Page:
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PM hails palmyra drive in Thoothukudi
Madurai | November 2021

MADURAI: The coastal district of Thoothukudi gained prominence after Prime Minister Narendra Modi during his monthly radio programme ‘Mann Ki Baat’ on Sunday hailed the active community participation to protect environment by growing, palmyra trees, which also helps in preventing soil erosion and submersion of coastal islands.

Elaborating on the drive, Collector K Senthil Raj on Sunday said that the district administration along with community participation would further take forward the plantation of palmyra, the state tree of Tamil Nadu, on Gulf of Mannar islands present along Thoothukudi coast. Palmyra seeds collected during this season have already been utilised. A team led by District Forest Officer Abhishek Tomar, Thoothukudi Division, is working on this. Palmyra plantation would effectively control erosion and aid in maintaining the good health of corals around islands.

Corals are important part of maintaining the ecosystem and the district administration is also involved in creating artificial reefs wherever erosion occurred, with the help of NABARD, the Collector said.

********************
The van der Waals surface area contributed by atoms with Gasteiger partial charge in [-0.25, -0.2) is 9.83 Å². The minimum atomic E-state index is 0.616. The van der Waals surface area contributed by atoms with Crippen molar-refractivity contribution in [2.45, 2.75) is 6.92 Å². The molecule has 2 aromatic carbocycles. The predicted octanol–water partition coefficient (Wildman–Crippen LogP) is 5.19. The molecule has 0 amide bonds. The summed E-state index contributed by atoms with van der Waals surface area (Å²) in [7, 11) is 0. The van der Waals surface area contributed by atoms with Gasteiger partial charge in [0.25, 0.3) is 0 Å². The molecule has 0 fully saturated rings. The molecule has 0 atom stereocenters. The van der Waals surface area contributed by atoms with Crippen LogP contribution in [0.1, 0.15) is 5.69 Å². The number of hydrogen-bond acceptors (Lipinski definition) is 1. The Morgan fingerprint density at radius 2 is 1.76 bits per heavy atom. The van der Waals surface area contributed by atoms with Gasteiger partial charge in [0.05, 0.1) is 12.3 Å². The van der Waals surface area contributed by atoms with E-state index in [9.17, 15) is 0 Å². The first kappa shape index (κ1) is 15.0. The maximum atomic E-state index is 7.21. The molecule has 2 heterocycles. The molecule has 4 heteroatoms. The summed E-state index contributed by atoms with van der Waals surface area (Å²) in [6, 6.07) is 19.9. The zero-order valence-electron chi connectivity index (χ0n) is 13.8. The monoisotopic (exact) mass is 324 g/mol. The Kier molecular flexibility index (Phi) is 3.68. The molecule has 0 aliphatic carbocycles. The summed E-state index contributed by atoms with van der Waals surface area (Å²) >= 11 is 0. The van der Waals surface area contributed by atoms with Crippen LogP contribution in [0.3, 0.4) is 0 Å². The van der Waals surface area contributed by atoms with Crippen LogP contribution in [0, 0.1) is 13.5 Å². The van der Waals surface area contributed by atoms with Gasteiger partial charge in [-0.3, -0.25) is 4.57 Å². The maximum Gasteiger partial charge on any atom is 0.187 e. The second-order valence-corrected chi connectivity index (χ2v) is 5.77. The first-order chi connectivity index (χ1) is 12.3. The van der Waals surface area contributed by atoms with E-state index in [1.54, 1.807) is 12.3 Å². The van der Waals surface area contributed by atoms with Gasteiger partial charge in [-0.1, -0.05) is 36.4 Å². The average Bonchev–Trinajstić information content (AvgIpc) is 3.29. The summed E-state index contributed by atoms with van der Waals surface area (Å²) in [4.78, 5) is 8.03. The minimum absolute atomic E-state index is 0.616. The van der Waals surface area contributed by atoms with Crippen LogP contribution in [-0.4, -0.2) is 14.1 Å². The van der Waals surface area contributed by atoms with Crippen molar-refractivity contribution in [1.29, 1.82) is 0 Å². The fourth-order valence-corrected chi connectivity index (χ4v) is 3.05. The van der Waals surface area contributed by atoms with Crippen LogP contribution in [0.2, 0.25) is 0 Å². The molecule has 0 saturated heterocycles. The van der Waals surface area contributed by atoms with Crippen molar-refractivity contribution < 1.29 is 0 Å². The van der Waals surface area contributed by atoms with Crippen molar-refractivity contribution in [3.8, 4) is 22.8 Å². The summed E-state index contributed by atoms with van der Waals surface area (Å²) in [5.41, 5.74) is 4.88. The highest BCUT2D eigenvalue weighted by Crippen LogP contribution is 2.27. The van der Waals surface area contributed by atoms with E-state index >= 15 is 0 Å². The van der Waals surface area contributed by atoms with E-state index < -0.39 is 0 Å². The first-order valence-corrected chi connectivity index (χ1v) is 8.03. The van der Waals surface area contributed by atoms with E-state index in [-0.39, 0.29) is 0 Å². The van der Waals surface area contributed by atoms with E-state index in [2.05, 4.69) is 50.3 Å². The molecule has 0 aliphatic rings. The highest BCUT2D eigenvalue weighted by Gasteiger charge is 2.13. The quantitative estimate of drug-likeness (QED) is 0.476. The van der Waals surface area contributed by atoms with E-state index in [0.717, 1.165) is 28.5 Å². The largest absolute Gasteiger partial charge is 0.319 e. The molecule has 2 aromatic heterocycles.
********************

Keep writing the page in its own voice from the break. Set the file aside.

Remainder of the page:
In the Gulf of Mannar islands, more than 25,000 palmyra nuts have been dribbled over 10 islands during the last four years. Seeds were sown by the Forest personnel with the support oflocal people, who are employed as anti-poaching watchers for protection activities.

Local people, especially Eco Development Committee (EDC) members of Gulf of Mannar Biosphere Reserve Trust (GoMBRT), have been regularly involved in collection of palmyrah nuts and also planting activities. EDC members have been instrumental in island conservation efforts, especially sharing information about illicit activities to prevent it. The EDC members have also been very helpful in creating awareness about the threats to the islands and how to mitigate them, he added. More importantly, Raghuvaran, Forest Range officer Thoothukudi and Venkatesh, Forest Range Officer, Ramanathapuram, have been instrumental in taking up these planting activities under the overall supervision of Wildlife Warden, Gulf of Mannar Marine National Park.

The results have been encouraging as shoots have come up to the height of one to two feet. Earlier, two islands fully submerged and one more island (Vaan island), which’s eroding very fast, has been restored by installation of artificial reefs.